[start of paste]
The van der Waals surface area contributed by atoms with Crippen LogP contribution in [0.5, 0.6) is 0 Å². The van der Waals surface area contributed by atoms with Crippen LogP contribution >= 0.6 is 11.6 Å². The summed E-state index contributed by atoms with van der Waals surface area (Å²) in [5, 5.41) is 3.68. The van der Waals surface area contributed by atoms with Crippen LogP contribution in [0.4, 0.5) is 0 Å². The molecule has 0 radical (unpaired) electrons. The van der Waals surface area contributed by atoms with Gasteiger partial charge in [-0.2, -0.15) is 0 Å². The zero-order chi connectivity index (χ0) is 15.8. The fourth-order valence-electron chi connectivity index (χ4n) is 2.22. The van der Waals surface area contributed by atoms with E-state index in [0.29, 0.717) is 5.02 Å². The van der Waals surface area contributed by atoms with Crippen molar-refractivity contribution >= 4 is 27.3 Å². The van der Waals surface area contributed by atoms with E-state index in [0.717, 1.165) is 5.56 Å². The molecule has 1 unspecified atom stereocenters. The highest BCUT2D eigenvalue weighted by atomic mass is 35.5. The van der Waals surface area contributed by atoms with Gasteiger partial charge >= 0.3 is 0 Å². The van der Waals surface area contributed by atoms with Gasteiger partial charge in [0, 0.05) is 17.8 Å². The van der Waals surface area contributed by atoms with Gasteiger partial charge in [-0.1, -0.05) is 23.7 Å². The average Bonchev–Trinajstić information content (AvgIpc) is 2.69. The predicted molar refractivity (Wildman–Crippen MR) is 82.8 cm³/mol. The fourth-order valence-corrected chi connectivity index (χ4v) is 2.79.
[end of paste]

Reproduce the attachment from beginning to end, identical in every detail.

The van der Waals surface area contributed by atoms with Crippen LogP contribution in [0.5, 0.6) is 0 Å². The van der Waals surface area contributed by atoms with Crippen LogP contribution >= 0.6 is 11.6 Å². The summed E-state index contributed by atoms with van der Waals surface area (Å²) in [5, 5.41) is 3.68. The van der Waals surface area contributed by atoms with Crippen LogP contribution in [0.4, 0.5) is 0 Å². The molecule has 0 radical (unpaired) electrons. The van der Waals surface area contributed by atoms with Gasteiger partial charge in [-0.2, -0.15) is 0 Å². The zero-order chi connectivity index (χ0) is 15.8. The fourth-order valence-electron chi connectivity index (χ4n) is 2.22. The van der Waals surface area contributed by atoms with E-state index in [0.29, 0.717) is 5.02 Å². The van der Waals surface area contributed by atoms with Crippen molar-refractivity contribution >= 4 is 27.3 Å². The van der Waals surface area contributed by atoms with E-state index in [0.717, 1.165) is 5.56 Å². The molecule has 1 unspecified atom stereocenters. The highest BCUT2D eigenvalue weighted by atomic mass is 35.5. The van der Waals surface area contributed by atoms with Gasteiger partial charge >= 0.3 is 0 Å². The van der Waals surface area contributed by atoms with Gasteiger partial charge in [0, 0.05) is 17.8 Å². The van der Waals surface area contributed by atoms with Gasteiger partial charge in [-0.1, -0.05) is 23.7 Å². The average Bonchev–Trinajstić information content (AvgIpc) is 2.69. The predicted molar refractivity (Wildman–Crippen MR) is 82.8 cm³/mol. The fourth-order valence-corrected chi connectivity index (χ4v) is 2.79.